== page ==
The Life And Loves Of Mozart

  • 1955
  • Movie
  • NR
  • Biography

The convention among novelists and screenplay writers appears to be that artists can only create masterworks when they have an erection; thoughts of a beautiful damsel must enter their minds before artistic fulfillment occurs. This is another filmic biography in that trite living-muse mold. Mozart was as inveterate a letter-writer as he was a composer;...read more

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The convention among novelists and screenplay writers appears to be that artists can only create masterworks when they have an erection; thoughts of a beautiful damsel must enter their minds before artistic fulfillment occurs. This is another filmic biography in that trite living-muse mold.

Mozart was as inveterate a letter-writer as he was a composer; his diatribes and his penchant for scatological jokes are too well known to excuse such cliches as this, which is not even up to the level of the later AMADEUS (the latter had the great composer as an idiot savant, nonfunctional in any

but musical terms). Like many such composer biographies, this one is partly saved by its music. It has the added advantage of a charismatic performance by Werner, and good work by the others in the cast. The English title aside, the film depicts only Mozart's later years, a time of poverty,

strife, and disgrace. His problems were political, more the fault of his librettist, Emmanuel Schikaneder (Kunz) than himself. The two were devoted Freemasons at a time when the espousal of such a philosophy was outlaw heresy in Austria and much of the rest of Europe. The picture takes place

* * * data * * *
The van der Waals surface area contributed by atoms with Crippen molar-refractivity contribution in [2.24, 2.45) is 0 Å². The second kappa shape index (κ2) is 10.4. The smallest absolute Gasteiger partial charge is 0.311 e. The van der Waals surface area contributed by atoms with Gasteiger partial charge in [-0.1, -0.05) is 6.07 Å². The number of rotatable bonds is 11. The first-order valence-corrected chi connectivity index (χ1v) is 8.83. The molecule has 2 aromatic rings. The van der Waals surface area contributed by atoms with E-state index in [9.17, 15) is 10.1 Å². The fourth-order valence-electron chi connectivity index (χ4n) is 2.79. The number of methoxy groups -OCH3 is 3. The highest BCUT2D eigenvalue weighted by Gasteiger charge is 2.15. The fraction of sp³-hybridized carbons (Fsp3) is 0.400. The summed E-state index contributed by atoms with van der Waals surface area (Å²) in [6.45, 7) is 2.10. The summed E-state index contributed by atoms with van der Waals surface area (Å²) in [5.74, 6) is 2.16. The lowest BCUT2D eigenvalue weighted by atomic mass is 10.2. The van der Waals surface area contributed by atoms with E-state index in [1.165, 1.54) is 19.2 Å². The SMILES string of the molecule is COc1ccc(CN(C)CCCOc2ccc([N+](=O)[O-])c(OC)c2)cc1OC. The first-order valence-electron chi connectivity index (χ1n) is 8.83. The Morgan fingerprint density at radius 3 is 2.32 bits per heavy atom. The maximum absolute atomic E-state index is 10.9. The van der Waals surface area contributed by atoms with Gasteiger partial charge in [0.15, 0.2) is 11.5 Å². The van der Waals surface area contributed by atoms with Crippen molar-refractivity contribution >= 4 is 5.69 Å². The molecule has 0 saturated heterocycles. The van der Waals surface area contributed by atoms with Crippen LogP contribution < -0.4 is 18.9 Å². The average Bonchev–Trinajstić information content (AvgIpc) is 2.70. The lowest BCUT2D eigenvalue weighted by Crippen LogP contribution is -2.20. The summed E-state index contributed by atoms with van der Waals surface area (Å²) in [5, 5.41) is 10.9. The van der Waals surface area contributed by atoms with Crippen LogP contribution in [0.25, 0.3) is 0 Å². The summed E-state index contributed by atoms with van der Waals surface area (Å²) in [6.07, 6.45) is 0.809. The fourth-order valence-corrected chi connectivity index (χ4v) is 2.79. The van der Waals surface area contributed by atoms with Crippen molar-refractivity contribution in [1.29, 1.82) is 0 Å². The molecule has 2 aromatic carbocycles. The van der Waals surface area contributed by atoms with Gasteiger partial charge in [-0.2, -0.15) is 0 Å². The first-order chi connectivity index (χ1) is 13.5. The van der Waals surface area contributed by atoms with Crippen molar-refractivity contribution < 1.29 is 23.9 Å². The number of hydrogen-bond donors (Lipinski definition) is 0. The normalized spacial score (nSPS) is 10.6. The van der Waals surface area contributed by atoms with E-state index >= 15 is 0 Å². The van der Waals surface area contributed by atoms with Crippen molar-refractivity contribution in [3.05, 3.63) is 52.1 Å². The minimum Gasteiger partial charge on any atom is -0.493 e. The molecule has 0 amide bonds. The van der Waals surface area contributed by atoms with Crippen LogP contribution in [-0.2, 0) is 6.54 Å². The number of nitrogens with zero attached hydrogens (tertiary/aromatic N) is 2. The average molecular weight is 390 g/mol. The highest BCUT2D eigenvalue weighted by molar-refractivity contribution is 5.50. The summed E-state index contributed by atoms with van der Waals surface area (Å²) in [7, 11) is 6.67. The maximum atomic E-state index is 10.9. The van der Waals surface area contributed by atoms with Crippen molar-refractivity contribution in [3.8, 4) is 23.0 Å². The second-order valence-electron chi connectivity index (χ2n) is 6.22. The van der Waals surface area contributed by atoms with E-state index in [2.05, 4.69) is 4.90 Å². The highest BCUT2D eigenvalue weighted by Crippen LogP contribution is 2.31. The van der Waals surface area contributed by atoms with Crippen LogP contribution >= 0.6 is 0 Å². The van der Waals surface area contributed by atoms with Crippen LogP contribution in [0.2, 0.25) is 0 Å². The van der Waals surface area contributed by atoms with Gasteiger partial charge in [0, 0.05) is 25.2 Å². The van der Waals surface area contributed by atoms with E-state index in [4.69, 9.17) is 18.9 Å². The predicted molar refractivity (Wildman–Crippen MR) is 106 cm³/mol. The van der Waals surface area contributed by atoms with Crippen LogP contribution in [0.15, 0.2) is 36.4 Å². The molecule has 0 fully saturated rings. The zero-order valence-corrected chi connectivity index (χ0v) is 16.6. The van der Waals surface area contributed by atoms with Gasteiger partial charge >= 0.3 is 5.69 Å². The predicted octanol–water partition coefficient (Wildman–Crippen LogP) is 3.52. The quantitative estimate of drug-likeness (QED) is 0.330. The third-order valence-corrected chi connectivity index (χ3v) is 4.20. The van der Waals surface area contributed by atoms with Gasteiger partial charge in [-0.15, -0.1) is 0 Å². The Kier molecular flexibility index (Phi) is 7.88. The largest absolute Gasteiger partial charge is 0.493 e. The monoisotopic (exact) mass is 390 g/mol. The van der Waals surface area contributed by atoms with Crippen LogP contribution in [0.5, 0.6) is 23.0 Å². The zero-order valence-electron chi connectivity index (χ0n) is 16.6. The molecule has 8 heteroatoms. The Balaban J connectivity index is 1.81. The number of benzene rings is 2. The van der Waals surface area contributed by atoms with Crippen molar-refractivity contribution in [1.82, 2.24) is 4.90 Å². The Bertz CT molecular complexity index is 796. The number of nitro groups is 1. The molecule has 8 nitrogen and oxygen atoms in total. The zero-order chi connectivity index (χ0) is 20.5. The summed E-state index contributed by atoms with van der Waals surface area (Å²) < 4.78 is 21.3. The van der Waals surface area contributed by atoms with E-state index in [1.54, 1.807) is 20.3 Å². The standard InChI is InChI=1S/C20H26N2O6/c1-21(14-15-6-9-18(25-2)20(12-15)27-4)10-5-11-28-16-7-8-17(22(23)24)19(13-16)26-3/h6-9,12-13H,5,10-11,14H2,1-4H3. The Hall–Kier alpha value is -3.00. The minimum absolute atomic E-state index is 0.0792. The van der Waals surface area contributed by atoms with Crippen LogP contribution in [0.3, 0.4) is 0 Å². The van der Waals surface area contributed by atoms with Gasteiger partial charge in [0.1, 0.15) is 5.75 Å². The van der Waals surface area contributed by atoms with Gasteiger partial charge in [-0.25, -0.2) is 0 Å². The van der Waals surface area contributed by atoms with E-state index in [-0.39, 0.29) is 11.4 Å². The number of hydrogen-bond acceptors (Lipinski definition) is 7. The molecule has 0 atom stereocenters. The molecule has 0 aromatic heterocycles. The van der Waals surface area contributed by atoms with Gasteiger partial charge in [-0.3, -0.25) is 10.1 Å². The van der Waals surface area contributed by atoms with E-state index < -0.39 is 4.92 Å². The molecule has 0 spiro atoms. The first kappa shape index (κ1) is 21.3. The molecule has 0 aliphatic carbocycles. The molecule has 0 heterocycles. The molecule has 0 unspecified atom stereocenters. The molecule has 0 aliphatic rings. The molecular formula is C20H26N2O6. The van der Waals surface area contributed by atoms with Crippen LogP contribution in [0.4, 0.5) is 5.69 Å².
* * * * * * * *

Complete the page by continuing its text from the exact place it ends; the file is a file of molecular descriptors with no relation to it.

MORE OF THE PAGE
during the premiere of "Die Zauberflote" ("The Magic Flute"), which was widely viewed as a paean of praise to Freemasonry. Werner's supposed Mozart-muse is Matz, who plays Pamina in the opera (with vocal assistance from Gueden). With the inspiration of Matz--at the expense of the long-suffering

Frau Mozart (Kuckelmann)--Werner completes some wonderfully melodic works before his demise, leaving a lyrical legacy for the lovelorn Matz, who dolefully trails his funeral wagon in a howling nonmusical wind at the film's conclusion. (In German, English subtitles.)

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  • Rating: NR
  • Review: The convention among novelists and screenplay writers appears to be that artists can only create masterworks when they have an erection; thoughts of a beautiful damsel must enter their minds before artistic fulfillment occurs. This is another filmic biogra… (more)

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